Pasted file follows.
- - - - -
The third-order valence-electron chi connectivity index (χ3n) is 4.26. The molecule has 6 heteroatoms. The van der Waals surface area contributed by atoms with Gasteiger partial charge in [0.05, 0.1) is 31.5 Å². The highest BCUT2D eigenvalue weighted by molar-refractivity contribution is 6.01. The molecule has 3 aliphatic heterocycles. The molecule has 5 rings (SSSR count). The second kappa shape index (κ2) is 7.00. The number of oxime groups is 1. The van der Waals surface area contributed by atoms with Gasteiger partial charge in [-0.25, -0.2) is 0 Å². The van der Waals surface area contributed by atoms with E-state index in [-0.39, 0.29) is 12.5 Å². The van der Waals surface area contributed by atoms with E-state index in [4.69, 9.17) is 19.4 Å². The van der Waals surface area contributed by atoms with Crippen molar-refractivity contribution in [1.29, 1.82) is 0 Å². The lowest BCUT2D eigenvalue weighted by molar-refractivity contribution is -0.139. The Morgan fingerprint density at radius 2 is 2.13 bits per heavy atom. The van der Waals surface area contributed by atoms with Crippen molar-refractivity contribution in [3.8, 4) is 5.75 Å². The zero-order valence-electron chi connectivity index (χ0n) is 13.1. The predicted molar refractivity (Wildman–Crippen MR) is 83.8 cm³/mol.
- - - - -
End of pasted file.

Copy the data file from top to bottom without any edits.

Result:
The third-order valence-electron chi connectivity index (χ3n) is 4.26. The molecule has 6 heteroatoms. The van der Waals surface area contributed by atoms with Gasteiger partial charge in [0.05, 0.1) is 31.5 Å². The highest BCUT2D eigenvalue weighted by molar-refractivity contribution is 6.01. The molecule has 3 aliphatic heterocycles. The molecule has 5 rings (SSSR count). The second kappa shape index (κ2) is 7.00. The number of oxime groups is 1. The van der Waals surface area contributed by atoms with Gasteiger partial charge in [-0.25, -0.2) is 0 Å². The van der Waals surface area contributed by atoms with E-state index in [-0.39, 0.29) is 12.5 Å². The van der Waals surface area contributed by atoms with E-state index in [4.69, 9.17) is 19.4 Å². The van der Waals surface area contributed by atoms with Crippen molar-refractivity contribution in [1.29, 1.82) is 0 Å². The lowest BCUT2D eigenvalue weighted by molar-refractivity contribution is -0.139. The Morgan fingerprint density at radius 2 is 2.13 bits per heavy atom. The van der Waals surface area contributed by atoms with Crippen molar-refractivity contribution in [3.8, 4) is 5.75 Å². The zero-order valence-electron chi connectivity index (χ0n) is 13.1. The predicted molar refractivity (Wildman–Crippen MR) is 83.8 cm³/mol.